I really appreciate your input...DH is rapidly deteriorating....and has different symptoms from me...so it seems our world is being consumed with PD while we continue to resist it.

Thanx for the support.

NN

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My husband has had Parkinson's for about 17 years.  He's 73 years old.  Having Depends has been such a benefit.  We can now travel and not having to worry about urgent needs.  I see that he needs to use the toilet a lot more frequently at home and we make extra stops while taking trips.  Urgency is just normal now.  Parkinson's is gradually taking more and more of his life-he's having cognitive processing issues but only I notice it, his walking is becoming very impacted-freezing and stutter walking is really bad at night especially when he has to get out of bed to use the toilet.  He wears his Depends on a daily basis-no more wet pants.  I worry about when he will start wetting the bed and we'll need extra absorption but then it'll get worse so sometimes we just need to be thankful for where we are now and not dread the future.  I am so sorry you both have Parkinson's.  That is such huge unfair burden.    If you think DBS might be a possible choice in the future, the neurologists are now promoting it at an earlier age because the outcomes are more long-lived and beneficial.  My husband had a DBS operation and it was almost miraculous.  He wasn't restored to his pre-Parkinson's state (which is what everyone hopes).  He even got his smile back-hadn't seen that in a couple of years.  His neurologist never suggested it-we asked for it and then his neurologist put the process in motion.  It takes months of testing, assessment, and waiting for the surgery so starting earlier is also a better plan.  I see where your husband is waiting for the VA for disability.  My husband is on VA disability.  I hope that is in place for you because the financial help is amazing.  I see he is taking 8x per 24 hours.  This caused dyskinesia in my husband which was helped by Amantadine for several years until even that wasn't working and then DBS was the next logical step.  Best wishes to you both-Christy

 

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okie-doke.  I posted that link mainly for the brands that this site seems to recommend thinking that it might be helpful for some who have reported problems re: the issue with those they are giving care to.

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I hope you didn't take it as a criticism, Linda.  Just a heads up that one of the brands I have used for DH is almost half  as much in price on Amazon.  It pays to price shop.  Thanks for the list of recommended brands.

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Oh, I agree totally, genden.  I should have made clear in my post why I posted what I did. 

I have found the same thing as to price shopping, both on line and in brick and mortar stores.  Shopping for groceries is always a journey, as I go to several stores to get the best prices on things that I can.   It takes a little longer, but it's well worth if the stores are all within a reasonable distance of each other.

Thinking of you and praying for you and your DH in this very difficult time,

Linda

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My husband has had Parkinson's for 25 plus years and started to have issues a couple of years ago. His urologist put him on Trospium and it has really helped with the urgency and accidents..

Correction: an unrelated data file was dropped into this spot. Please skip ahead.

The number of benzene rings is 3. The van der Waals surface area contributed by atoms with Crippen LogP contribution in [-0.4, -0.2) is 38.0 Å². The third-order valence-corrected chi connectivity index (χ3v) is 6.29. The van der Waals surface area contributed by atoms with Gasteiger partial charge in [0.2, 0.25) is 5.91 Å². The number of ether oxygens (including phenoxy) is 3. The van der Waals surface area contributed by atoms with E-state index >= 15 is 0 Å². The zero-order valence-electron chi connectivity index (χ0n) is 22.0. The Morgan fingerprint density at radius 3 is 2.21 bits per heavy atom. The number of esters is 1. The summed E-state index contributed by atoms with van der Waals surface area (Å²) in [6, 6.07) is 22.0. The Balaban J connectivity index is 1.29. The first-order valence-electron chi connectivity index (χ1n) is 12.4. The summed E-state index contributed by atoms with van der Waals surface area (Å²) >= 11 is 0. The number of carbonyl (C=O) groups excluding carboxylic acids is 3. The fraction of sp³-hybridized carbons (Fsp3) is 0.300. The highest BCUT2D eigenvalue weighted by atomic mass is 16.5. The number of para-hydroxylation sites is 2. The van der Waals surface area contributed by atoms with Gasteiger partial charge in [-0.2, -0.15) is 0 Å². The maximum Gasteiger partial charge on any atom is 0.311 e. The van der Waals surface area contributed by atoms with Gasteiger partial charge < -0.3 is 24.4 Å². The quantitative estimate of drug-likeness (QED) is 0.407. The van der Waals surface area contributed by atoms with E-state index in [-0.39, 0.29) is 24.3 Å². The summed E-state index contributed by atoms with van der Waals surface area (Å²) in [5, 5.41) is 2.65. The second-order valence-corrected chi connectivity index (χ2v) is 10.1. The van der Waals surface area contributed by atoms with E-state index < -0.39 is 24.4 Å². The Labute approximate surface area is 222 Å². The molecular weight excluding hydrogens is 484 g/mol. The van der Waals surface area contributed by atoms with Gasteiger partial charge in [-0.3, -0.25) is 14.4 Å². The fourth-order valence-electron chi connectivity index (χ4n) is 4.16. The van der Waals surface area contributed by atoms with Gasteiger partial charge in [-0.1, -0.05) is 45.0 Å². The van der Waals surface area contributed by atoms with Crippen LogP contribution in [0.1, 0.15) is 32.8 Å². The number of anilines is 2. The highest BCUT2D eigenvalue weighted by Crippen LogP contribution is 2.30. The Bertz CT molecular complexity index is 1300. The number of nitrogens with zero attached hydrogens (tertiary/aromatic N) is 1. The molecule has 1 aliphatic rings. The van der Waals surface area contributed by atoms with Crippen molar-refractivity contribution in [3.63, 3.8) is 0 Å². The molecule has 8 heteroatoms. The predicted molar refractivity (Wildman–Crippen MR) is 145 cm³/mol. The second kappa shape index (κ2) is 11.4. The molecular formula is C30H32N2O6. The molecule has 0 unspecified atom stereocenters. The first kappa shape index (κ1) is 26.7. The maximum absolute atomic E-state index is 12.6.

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On 5/16/2017 at 10:10 PM, carruthers209 said:

My husband has had Parkinson's for about 17 years.  He's 73 years old.  Having Depends has been such a benefit.  We can now travel and not having to worry about urgent needs.  I see that he needs to use the toilet a lot more frequently at home and we make extra stops while taking trips.  Urgency is just normal now.  Parkinson's is gradually taking more and more of his life-he's having cognitive processing issues but only I notice it, his walking is becoming very impacted-freezing and stutter walking is really bad at night especially when he has to get out of bed to use the toilet.  He wears his Depends on a daily basis-no more wet pants.  I worry about when he will start wetting the bed and we'll need extra absorption but then it'll get worse so sometimes we just need to be thankful for where we are now and not dread the future.  I am so sorry you both have Parkinson's.  That is such huge unfair burden.    If you think DBS might be a possible choice in the future, the neurologists are now promoting it at an earlier age because the outcomes are more long-lived and beneficial.  My husband had a DBS operation and it was almost miraculous.  He wasn't restored to his pre-Parkinson's state (which is what everyone hopes).  He even got his smile back-hadn't seen that in a couple of years.  His neurologist never suggested it-we asked for it and then his neurologist put the process in motion.  It takes months of testing, assessment, and waiting for the surgery so starting earlier is also a better plan.  I see where your husband is waiting for the VA for disability.  My husband is on VA disability.  I hope that is in place for you because the financial help is amazing.  I see he is taking 8x per 24 hours.  This caused dyskinesia in my husband which was helped by Amantadine for several years until even that wasn't working and then DBS was the next logical step.  Best wishes to you both-Christy

 

Even Depends don't keep my DH dry.  I am so thankful for bed pads or I'd be cleaning sheets almost daily.

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I use Tena Pull-ups with two extra inserts at night. My incontinence is worse when laying on my back but still occurs when laying on my left side. I seem to remember a recent response from Dr. Okun that incontinence is very common in PD. Stress makes it worse, I'm sure.

I do not need anything during waking hours unless I know I'm going to be unable to get to a bathroom.

Your DH may feel humiliated right now. As he adjusts to this particular "new normal" he may come to acceptance. The best you can do is reassure him that you love him no matter what symptoms h develops.

It's hard to see a loved one in any kind of distress. It's a helpless feeling.

Dianne